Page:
|FAR FROM THE MADDING CROWD (director: Thomas Vinterberg; screenwriters: David Nicholls/from a Thomas Hardy novel; cinematographer: Charlotte Bruus Chistensen; editor: Claire Simpson; music: Craig Armstrong; cast: Carey Mulligan (Bathsheba Everdene), Matthias Schoenaerts (Gabriel Oak), Michael Sheen (William Boldwood), Tom Sturridge (Sgt. Francis Troy), Juno Temple (Fanny Robbin), Jessica Barden (Liddy); Runtime: 119; MPAA Rating: PG-13; producers: Allen Reich/Andrew Macdonald; Fox Searchlight; 2015-UK/USA)|
|"It's a fine
adaptation of the classic."
by Dennis Schwartz
sumptuous painterly 18th century period literary
bodice ripper is based on the 1874 novel by Thomas
Hardy. The talented Danish born filmmaker Thomas
Vinterberg ("The Hunt"/"Dear Wendy"/"The
Celebration") and screenwriter David Nicholls update
it with some modern-day feminist touches. It's a fine
adaptation of the classic, and Carey Mulligan brings
it to its romantic crescendo with a bravura
resilient orphan, Bathsheba Everdene
(Carey Mulligan), lives on her
impoverished farm in Dorset, in 1798. The young
free-spirited Victorian woman refuses to marry her
handsome low-born, man of the land, sheepherder
neighbor Gabriel Oak (Matthias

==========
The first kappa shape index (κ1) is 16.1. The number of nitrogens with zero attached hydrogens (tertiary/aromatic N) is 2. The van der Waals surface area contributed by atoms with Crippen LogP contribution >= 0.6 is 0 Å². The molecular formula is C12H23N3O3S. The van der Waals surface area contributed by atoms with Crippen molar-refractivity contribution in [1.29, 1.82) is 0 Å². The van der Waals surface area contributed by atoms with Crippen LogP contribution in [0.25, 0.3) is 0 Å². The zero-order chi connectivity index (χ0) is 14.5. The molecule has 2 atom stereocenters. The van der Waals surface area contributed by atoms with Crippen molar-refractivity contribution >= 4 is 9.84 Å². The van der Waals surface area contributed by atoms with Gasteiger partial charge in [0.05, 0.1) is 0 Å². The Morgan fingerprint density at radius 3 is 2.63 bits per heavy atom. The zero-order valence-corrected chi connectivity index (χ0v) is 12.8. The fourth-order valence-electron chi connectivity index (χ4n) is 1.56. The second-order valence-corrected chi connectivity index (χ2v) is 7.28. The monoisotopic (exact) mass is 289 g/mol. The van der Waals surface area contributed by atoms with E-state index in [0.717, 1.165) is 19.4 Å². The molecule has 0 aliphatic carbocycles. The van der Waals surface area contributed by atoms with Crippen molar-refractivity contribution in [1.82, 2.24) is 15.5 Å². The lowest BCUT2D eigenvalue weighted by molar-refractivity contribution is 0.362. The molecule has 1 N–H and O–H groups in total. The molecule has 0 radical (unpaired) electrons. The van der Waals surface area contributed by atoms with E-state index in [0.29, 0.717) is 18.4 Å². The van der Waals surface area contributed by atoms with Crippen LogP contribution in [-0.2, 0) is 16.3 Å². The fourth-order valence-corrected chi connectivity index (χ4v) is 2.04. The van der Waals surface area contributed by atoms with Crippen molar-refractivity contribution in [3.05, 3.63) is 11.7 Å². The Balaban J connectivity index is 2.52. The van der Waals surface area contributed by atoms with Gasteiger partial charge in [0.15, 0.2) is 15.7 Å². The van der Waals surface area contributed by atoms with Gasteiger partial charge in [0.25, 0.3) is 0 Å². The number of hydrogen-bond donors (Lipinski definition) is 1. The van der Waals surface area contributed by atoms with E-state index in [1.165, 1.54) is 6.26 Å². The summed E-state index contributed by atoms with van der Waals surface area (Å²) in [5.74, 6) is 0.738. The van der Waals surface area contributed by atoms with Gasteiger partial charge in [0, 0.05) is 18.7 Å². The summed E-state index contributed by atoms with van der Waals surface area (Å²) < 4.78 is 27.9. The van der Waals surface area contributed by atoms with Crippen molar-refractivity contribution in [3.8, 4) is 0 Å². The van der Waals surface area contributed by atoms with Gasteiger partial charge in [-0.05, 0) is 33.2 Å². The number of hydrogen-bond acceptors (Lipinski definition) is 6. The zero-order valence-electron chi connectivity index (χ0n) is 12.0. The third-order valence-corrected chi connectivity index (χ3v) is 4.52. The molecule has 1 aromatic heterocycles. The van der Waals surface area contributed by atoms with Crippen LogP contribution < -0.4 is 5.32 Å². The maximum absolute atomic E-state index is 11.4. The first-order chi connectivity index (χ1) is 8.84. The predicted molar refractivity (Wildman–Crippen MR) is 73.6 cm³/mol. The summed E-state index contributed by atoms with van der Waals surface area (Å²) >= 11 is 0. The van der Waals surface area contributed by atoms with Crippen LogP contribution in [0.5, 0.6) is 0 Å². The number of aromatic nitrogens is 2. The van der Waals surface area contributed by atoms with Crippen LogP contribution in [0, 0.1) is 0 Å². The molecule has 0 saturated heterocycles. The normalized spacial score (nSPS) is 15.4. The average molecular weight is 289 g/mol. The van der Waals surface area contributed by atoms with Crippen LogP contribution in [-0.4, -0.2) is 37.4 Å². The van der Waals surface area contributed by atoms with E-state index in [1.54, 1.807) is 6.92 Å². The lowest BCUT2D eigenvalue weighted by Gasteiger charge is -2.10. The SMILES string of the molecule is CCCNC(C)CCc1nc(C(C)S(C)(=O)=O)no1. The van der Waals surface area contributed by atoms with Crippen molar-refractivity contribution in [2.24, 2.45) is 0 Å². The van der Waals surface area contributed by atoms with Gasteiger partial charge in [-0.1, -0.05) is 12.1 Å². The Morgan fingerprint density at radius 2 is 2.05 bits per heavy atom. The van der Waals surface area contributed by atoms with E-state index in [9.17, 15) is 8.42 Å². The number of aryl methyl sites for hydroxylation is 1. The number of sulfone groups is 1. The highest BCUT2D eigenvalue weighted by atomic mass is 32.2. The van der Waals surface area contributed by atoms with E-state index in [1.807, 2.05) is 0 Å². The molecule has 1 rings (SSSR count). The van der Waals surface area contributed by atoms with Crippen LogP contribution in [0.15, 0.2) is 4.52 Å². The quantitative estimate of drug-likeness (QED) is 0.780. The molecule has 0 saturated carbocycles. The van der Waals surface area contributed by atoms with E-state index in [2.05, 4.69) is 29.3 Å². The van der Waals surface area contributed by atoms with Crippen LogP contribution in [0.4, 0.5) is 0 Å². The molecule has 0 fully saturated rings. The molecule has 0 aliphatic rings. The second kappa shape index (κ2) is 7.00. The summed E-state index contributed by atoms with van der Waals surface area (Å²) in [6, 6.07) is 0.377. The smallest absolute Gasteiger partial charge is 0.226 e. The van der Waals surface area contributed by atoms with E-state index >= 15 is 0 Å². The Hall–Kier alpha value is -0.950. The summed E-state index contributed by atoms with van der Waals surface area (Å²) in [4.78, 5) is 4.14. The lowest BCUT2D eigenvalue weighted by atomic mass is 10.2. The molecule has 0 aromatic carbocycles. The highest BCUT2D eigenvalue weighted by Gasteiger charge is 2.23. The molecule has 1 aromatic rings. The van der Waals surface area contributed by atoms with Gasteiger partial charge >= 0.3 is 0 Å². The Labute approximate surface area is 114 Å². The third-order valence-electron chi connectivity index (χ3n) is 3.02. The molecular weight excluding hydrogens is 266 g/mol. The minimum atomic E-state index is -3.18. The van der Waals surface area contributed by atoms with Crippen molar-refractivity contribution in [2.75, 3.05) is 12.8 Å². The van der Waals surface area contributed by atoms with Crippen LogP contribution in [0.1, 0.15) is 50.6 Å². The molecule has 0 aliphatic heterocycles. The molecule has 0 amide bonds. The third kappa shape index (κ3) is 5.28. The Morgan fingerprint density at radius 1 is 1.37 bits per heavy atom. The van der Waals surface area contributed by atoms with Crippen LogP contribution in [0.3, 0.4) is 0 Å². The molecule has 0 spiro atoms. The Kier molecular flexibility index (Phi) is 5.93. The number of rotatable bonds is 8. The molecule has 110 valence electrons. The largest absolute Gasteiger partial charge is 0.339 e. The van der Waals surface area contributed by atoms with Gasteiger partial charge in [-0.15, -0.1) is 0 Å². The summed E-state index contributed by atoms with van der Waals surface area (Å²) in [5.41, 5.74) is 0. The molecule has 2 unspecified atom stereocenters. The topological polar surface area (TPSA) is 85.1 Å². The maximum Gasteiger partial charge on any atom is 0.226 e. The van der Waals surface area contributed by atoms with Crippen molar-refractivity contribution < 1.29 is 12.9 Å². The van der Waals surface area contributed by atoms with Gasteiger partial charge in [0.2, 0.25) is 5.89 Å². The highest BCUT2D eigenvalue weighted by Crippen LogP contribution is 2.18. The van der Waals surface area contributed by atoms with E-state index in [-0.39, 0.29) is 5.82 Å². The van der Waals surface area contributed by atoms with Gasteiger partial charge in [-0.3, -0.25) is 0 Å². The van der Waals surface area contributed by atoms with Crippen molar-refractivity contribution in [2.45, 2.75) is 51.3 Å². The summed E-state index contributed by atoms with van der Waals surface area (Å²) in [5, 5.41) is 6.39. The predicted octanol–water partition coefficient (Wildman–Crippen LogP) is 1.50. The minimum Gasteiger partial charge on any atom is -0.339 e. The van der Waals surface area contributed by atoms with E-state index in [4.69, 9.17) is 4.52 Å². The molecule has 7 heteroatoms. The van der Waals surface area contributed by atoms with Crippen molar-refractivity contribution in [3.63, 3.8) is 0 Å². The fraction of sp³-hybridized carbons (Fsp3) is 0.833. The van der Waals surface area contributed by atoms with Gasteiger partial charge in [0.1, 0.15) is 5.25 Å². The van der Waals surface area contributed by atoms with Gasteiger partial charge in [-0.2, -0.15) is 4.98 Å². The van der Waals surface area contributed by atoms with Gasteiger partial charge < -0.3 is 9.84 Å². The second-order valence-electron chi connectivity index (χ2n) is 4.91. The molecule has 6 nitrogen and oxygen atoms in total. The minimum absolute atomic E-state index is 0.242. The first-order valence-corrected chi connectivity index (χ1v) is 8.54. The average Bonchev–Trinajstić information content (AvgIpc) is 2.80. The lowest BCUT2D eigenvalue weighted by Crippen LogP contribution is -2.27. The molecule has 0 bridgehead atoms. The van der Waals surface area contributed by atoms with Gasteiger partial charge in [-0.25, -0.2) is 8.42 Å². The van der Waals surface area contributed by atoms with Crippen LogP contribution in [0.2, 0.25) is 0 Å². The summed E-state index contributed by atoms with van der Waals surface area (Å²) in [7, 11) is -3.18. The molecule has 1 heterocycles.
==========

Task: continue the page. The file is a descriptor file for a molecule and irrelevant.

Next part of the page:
Schoenaerts) because she wants to be
independent in her patriarchal society and feels he
doesn't have it in him to tame her.
fortune changes when she inherits her uncle's vast but
rundown estate in Dorset and is determined to restore
it to its past glory.
Bathsheba flirts with her older wealthy gentleman
farmer neighbor William Boldwood (Michael
Sheen) and gets the stiff character to propose,
she also rejects him rather than become another piece
of his property.
bold lady next has a go with a chivalrous dashing
seductive soldier, Sergeant Troy (Tom
Sturridge), who is always in his bright red coat. When
Bathsheba agrees to meet him in a dark forest, all he
cares to do is to slice off a lock of her hair with
his sword. He mistakenly turns out to be the one she
marries and his caddish nature soon is revealed, as he
acts like a pompous asshole lording it over his
subjects on the estate and freely spends her money
without helping on the large farm.
Bathsheba turns a blind eye that her Mr. Right, Gabriel, is now working for her, and ferociously accepts her self-inflicting bad decisions without being cynical or losing her independent spirit.
There have been three previous movie adaptations of Thomas Hardy's breakthrough fourth novel, including the lethargic 1967 John Schlesinger movie starring Julie Christie, but Vinterberg's interpretation is both the freshest and most accomplished.
REVIEWED ON 11/17/2015 GRADE: B
Dennis Schwartz: "Ozus' World Movie Reviews"
© ALL RIGHTS RESERVED DENNIS SCHWARTZ